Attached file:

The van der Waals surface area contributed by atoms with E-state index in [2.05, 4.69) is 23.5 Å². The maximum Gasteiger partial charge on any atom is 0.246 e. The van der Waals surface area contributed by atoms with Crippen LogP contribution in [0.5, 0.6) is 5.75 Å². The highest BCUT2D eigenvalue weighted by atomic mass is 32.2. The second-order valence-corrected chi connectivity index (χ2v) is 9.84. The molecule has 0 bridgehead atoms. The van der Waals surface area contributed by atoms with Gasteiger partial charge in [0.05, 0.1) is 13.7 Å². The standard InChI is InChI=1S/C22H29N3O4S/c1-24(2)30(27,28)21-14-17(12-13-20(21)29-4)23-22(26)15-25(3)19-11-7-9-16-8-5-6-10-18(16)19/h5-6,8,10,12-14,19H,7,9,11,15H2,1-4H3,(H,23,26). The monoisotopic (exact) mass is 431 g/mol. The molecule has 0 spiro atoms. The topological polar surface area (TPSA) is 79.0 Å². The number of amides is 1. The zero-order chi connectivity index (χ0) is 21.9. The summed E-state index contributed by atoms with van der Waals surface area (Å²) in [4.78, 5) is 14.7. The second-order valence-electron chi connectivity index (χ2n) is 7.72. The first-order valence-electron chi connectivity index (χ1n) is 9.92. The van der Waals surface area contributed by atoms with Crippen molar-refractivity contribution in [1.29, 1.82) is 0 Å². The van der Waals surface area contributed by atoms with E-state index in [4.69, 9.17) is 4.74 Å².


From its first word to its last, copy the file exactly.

The van der Waals surface area contributed by atoms with E-state index in [2.05, 4.69) is 23.5 Å². The maximum Gasteiger partial charge on any atom is 0.246 e. The van der Waals surface area contributed by atoms with Crippen LogP contribution in [0.5, 0.6) is 5.75 Å². The highest BCUT2D eigenvalue weighted by atomic mass is 32.2. The second-order valence-corrected chi connectivity index (χ2v) is 9.84. The molecule has 0 bridgehead atoms. The van der Waals surface area contributed by atoms with Gasteiger partial charge in [0.05, 0.1) is 13.7 Å². The standard InChI is InChI=1S/C22H29N3O4S/c1-24(2)30(27,28)21-14-17(12-13-20(21)29-4)23-22(26)15-25(3)19-11-7-9-16-8-5-6-10-18(16)19/h5-6,8,10,12-14,19H,7,9,11,15H2,1-4H3,(H,23,26). The monoisotopic (exact) mass is 431 g/mol. The molecule has 0 spiro atoms. The topological polar surface area (TPSA) is 79.0 Å². The number of amides is 1. The zero-order chi connectivity index (χ0) is 21.9. The summed E-state index contributed by atoms with van der Waals surface area (Å²) in [4.78, 5) is 14.7. The second-order valence-electron chi connectivity index (χ2n) is 7.72. The first-order valence-electron chi connectivity index (χ1n) is 9.92. The van der Waals surface area contributed by atoms with Crippen molar-refractivity contribution in [1.29, 1.82) is 0 Å². The van der Waals surface area contributed by atoms with E-state index in [4.69, 9.17) is 4.74 Å².